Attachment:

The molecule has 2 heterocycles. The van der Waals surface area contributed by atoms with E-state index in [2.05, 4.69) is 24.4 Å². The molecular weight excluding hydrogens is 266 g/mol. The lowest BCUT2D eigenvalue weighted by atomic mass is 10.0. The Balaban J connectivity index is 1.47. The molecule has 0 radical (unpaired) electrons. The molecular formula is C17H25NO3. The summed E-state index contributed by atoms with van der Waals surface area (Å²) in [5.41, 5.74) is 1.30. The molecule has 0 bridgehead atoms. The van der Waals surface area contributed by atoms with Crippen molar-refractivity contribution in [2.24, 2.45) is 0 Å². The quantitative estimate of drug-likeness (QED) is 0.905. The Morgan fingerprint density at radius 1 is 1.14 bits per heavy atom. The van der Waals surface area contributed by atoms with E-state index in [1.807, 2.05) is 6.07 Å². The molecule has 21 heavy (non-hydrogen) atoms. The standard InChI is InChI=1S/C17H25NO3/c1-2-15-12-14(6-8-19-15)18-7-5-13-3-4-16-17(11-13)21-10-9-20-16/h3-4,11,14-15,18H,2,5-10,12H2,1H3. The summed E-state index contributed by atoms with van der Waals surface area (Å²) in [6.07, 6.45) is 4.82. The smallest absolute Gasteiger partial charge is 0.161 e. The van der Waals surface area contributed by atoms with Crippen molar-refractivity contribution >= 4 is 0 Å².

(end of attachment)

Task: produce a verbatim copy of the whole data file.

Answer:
The molecule has 2 heterocycles. The van der Waals surface area contributed by atoms with E-state index in [2.05, 4.69) is 24.4 Å². The molecular weight excluding hydrogens is 266 g/mol. The lowest BCUT2D eigenvalue weighted by atomic mass is 10.0. The Balaban J connectivity index is 1.47. The molecule has 0 radical (unpaired) electrons. The molecular formula is C17H25NO3. The summed E-state index contributed by atoms with van der Waals surface area (Å²) in [5.41, 5.74) is 1.30. The molecule has 0 bridgehead atoms. The van der Waals surface area contributed by atoms with Crippen molar-refractivity contribution in [2.24, 2.45) is 0 Å². The quantitative estimate of drug-likeness (QED) is 0.905. The Morgan fingerprint density at radius 1 is 1.14 bits per heavy atom. The van der Waals surface area contributed by atoms with E-state index in [1.807, 2.05) is 6.07 Å². The molecule has 21 heavy (non-hydrogen) atoms. The standard InChI is InChI=1S/C17H25NO3/c1-2-15-12-14(6-8-19-15)18-7-5-13-3-4-16-17(11-13)21-10-9-20-16/h3-4,11,14-15,18H,2,5-10,12H2,1H3. The summed E-state index contributed by atoms with van der Waals surface area (Å²) in [6.07, 6.45) is 4.82. The smallest absolute Gasteiger partial charge is 0.161 e. The van der Waals surface area contributed by atoms with Crippen molar-refractivity contribution >= 4 is 0 Å².